A new Zika vaccine based on a simian adenoviral vector is being developed in Oxford to determine if it is immunogenic and can be taken to clinical trials. This development is part of a global rapid response programme.
Zika vaccine programme
On the 1st of February 2016, the World Health Organization (WHO) declared the Zika virus an international public health emergency due to its link to congenital malformations and neurological complications.
The major concern by WHO has been the association with microcephaly, a condition that causes babies to be born with abnormally small heads, an indication that the brain has failed to develop properly. The move has triggered funding into research, vector control and efforts to prevent pregnant women becoming infected . The group lead by Prof. Arturo Reyes-Sandoval has initiated a programme to develop a Zika vaccine, with Dr. Cesar Lopez-Camacho, a postdoctoral scientist at the Jenner Institute.
This Zika vaccine uses a non-replicating simian adenoviral vector expressing the structural antigens of the Zika virus, with the aim of inducing strong humoral and cellular immune responses with no requirement for an adjuvant. Vaccines using this type of simian adenoviral platform were initiated by Prof. Hildegund Ertl at the Wistar Institute in Philadelphia, where Reyes-Sandoval was part of this pioneering group back in 2002 when the use of these sub-unit type vaccines was first reported . From then on, simian adenoviral vectors have been used to tackle multiple pathogens, such as rabies , HIV , P. falciparum and P. vivax malaria [4, 5], influenza , Rift Valley fever  and Ebola , amongst others.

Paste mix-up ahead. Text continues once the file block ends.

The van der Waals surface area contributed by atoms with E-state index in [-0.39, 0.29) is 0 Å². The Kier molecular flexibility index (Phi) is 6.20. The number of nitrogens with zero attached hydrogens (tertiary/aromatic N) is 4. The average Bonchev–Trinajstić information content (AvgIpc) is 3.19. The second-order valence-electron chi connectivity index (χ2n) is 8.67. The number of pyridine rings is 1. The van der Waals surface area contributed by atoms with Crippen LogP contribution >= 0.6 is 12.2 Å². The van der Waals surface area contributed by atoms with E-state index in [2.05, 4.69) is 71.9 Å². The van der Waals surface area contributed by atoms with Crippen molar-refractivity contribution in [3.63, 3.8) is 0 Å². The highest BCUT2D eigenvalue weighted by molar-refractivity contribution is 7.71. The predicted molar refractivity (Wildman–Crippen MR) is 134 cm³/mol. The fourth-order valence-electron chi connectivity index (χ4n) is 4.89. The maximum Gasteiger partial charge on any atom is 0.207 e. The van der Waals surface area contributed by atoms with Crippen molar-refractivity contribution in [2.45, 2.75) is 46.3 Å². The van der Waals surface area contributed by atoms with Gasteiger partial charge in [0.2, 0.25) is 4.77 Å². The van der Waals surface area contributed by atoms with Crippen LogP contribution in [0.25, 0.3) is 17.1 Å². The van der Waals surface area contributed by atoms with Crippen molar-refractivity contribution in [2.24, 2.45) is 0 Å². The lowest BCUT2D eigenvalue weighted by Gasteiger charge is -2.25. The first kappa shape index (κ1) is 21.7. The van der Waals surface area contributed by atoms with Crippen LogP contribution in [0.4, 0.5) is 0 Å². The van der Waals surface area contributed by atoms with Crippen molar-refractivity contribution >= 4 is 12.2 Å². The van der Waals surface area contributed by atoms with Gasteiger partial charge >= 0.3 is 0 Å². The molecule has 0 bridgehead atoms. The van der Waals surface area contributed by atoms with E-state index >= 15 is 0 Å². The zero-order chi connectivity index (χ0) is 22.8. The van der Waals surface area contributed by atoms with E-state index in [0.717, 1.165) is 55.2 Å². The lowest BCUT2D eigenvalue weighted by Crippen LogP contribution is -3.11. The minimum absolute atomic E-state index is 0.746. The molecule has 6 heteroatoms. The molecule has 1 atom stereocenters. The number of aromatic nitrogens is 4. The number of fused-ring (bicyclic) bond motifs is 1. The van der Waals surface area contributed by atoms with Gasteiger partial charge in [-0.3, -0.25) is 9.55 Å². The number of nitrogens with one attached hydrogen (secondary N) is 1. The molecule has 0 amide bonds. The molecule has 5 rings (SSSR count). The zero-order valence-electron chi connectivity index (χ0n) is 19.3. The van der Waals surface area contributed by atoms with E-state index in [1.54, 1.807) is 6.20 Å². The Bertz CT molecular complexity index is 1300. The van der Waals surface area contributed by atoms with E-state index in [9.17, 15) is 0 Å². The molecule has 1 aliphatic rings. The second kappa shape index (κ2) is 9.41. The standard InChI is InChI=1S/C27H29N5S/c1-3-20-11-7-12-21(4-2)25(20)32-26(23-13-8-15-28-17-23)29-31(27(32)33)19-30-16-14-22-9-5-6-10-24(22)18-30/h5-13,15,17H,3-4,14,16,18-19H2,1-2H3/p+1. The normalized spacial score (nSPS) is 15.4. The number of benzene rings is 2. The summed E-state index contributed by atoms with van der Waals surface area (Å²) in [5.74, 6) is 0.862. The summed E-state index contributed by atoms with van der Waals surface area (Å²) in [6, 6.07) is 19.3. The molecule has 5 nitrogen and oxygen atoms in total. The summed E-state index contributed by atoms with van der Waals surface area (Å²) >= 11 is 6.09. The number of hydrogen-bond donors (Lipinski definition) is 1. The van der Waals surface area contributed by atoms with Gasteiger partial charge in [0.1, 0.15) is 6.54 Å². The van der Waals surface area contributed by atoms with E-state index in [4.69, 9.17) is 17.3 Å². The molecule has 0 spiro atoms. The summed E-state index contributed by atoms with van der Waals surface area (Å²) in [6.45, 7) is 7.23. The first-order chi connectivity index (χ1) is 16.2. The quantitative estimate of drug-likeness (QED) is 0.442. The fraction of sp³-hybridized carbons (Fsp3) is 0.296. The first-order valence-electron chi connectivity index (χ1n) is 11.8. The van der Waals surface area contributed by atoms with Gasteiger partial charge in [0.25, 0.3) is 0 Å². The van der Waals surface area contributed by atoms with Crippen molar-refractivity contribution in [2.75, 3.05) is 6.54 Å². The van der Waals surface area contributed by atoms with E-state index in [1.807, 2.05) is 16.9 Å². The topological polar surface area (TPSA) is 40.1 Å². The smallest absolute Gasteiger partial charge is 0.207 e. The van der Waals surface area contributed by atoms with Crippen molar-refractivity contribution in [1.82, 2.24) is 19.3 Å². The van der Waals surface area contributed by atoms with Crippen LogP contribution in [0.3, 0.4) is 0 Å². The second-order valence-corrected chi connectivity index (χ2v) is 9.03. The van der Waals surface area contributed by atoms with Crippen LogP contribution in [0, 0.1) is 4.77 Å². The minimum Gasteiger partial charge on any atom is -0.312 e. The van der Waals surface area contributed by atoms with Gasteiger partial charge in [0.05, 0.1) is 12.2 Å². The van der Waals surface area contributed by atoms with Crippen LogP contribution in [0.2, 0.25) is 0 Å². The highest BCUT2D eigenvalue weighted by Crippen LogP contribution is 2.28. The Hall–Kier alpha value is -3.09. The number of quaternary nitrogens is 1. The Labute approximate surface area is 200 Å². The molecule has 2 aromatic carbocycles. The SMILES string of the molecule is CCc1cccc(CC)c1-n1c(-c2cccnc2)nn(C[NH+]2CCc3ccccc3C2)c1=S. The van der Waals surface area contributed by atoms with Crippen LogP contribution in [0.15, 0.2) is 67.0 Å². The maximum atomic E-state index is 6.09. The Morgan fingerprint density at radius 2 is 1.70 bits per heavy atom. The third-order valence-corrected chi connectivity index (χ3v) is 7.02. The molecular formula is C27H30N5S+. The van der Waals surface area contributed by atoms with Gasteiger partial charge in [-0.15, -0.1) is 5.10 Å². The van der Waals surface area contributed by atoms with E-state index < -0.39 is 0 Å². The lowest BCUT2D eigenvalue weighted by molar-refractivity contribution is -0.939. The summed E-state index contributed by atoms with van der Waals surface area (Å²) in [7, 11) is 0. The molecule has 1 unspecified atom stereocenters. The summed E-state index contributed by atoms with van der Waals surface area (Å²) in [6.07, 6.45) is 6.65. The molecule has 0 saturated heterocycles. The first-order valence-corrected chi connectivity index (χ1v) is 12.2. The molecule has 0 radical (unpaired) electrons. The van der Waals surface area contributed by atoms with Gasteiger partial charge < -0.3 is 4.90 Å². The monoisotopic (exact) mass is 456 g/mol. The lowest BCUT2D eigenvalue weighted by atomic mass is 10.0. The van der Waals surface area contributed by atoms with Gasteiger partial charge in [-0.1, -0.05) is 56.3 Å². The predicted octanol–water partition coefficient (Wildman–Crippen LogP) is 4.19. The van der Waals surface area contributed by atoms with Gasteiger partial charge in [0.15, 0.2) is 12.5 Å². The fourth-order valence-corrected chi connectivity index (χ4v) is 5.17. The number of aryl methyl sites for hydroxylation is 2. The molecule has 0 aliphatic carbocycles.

Simian adenoviral vectors are preferred over human adenoviruses because they do not circulate in our population and immunity against the vaccine platform (anti-vector immunity) is weak. Thus, the vaccine retains its capacity to induce robust immune responses. In addition, these platforms are considered to be safe because they do not replicate inside the human body after injection, since genes required for replication are replaced by the Zika virus structural proteins. Complexity is reduced even more because the adenoviral vectors do not require adjuvants to stimulate strong immune responses. Viral vectors provide ‘danger’ signals recognised by the body’s immune system to prime both arms of the adaptive immune responses: antibodies and cytotoxic T cells. This creates an advantage over other vaccines made using proteins or virus-like particles (VLPs), which require adjuvants that in many circumstances are difficult to obtain.
Simian adenoviruses have great plasticity allowing use for many diseases. Genetic sequences of interest can be cloned into the virus and are expressed once a person receives the vaccine. The innate and adaptive (antibodies and cytotoxic T cells) arms of the immune system react against the virus and the Zika antigens to create immunological memory that can protect against infection when an individual is subsequently exposed to the Zika virus itself.
Arturo Reyes-Sandoval’s team is expected to have a Zika vaccine ready for pre-clinical tests by April 2016 and if funds are available, the vaccine will be tested in clinical trials by 2017.